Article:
The first is community engagement. Experience has shown that where communities are involved in decision making early in the process, interventions are more likely to be sustainable and relevant in the long term. ABADEI interventions have been community led from day one, with the goal of making these communities self-reliant as soon as possible, and ensuring interventions are tailored to specific local priorities and needs. Our message is: we will provide the support, and some of the tools, but you will envision and build your future lives. An example is our 'owner driven reconstruction' process for building or rebuilding houses after the earthquake. In this process, people not only engage with, but lead their own housing process, by making decisions about design, materials, labour, construction and costs, while UNDP and its NGO partner on the ground, CARE, facilitate through financial assistance, technical guidance on hazard resistant features, training and a quality assurance service.
The second important concept is an integrated, holistic approach to rebuilding communities. In Afghanistan, many crisis-hit communities are in hard-to-reach rural areas. For 40 years, the regions hit by the June earthquake had been no-go areas due to the lack of security. The challenge is how to reach these communities and provide support on the scale that they need. Using an integrated approach, however, this challenge becomes an opportunity – to build skills, increase ownership and sustainability and promote cohesion and equal participation in the community. For an outside agency, providing the manpower and materials to build infrastructure such as flood walls, irrigation canals and houses in a remote community would be a severe logistical and financial challenge. Under ABADEI, infrastructure was built by local workers through temporary employment schemes and UNDP provided cash grants to people to build their own houses. We also taught these workers the skills they needed to achieve this, skills which they can continue to use in the workforce in the future. The houses are also built using earthquake resistant, local technology - indigenous techniques that have been handed down through generations, using local resources such as locally sourced stone, mud, and timber. Keeping the indigenous technology of the community intact also promotes ownership and self-reliance.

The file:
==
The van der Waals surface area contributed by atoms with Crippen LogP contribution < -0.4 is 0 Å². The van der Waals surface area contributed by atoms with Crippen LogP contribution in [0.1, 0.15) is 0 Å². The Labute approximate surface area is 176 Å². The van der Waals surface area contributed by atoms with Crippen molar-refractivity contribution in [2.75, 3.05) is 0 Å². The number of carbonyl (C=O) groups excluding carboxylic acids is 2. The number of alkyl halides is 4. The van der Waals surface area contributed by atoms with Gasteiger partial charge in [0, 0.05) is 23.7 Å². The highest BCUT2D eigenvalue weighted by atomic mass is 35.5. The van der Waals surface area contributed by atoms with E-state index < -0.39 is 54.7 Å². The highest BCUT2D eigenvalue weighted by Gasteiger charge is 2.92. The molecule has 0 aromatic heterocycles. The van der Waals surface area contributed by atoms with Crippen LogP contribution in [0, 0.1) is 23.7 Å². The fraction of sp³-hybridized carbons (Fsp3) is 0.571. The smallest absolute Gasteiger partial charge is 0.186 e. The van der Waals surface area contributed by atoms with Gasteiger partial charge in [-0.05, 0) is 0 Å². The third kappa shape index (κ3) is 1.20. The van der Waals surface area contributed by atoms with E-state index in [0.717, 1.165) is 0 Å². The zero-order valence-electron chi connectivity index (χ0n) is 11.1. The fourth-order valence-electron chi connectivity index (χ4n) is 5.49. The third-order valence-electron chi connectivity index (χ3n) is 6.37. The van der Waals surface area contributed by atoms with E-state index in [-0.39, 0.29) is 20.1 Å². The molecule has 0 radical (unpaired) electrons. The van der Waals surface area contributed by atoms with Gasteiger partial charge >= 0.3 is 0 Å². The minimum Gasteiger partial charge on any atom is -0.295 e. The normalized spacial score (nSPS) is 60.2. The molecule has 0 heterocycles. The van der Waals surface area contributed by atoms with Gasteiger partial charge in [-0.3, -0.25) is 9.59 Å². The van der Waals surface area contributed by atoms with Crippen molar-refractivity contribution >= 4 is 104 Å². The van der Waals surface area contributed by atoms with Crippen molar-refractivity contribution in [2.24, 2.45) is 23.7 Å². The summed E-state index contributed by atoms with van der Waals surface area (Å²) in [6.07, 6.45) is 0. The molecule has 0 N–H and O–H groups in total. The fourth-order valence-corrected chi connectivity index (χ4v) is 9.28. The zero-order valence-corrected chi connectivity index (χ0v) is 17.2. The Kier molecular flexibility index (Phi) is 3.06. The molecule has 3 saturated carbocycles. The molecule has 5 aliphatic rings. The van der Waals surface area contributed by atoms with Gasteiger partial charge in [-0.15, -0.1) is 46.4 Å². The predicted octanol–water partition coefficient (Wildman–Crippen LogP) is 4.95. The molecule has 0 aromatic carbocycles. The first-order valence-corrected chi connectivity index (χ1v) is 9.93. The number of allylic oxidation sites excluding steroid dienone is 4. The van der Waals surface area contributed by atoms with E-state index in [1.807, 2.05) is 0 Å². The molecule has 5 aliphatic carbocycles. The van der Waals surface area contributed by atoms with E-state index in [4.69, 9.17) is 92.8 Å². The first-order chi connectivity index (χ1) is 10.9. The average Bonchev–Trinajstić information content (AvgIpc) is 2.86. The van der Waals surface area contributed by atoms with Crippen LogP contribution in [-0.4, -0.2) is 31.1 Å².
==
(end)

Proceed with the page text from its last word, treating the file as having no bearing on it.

The third important concept behind ABDAEI is inclusion. In keeping with the United Nations mantra: ‘leave no one behind’ we ensure that the ABADEI programme includes all members of the community. When a disaster, such as an earthquake strikes, it does not differentiate between rich and poor, young, and old, male and female. It hits all sections of the community without fear or favour. When I visited the villages where ABADEI was working, I was pleased to see that, not only were women engaged in rebuilding the houses as part of their households, but women were empowering themselves in many areas of the community. I was inspired by the courage and determination of the women I met, who more than anything wanted to give their children the opportunity to be educated and to thrive despite the cultural and religious limitations.
Again, this is a change in mindset. Today the people of Qala and Yousufkhel are not asking for aid or handouts. They are asking for education for their children, for health services, for energy and water to supply businesses. Through this change, they are not victims anymore – they are agents of change, empowered to forge their own futures.
The people of Afghanistan have been through so much, and many feel abandoned by the rest of the world. Our promise to these people now is that we will not simply build, and leave, but that we will provide sustainable solutions which leave Afghan futures in Afghan hands. It is a powerful promise, and one we intend to deliver.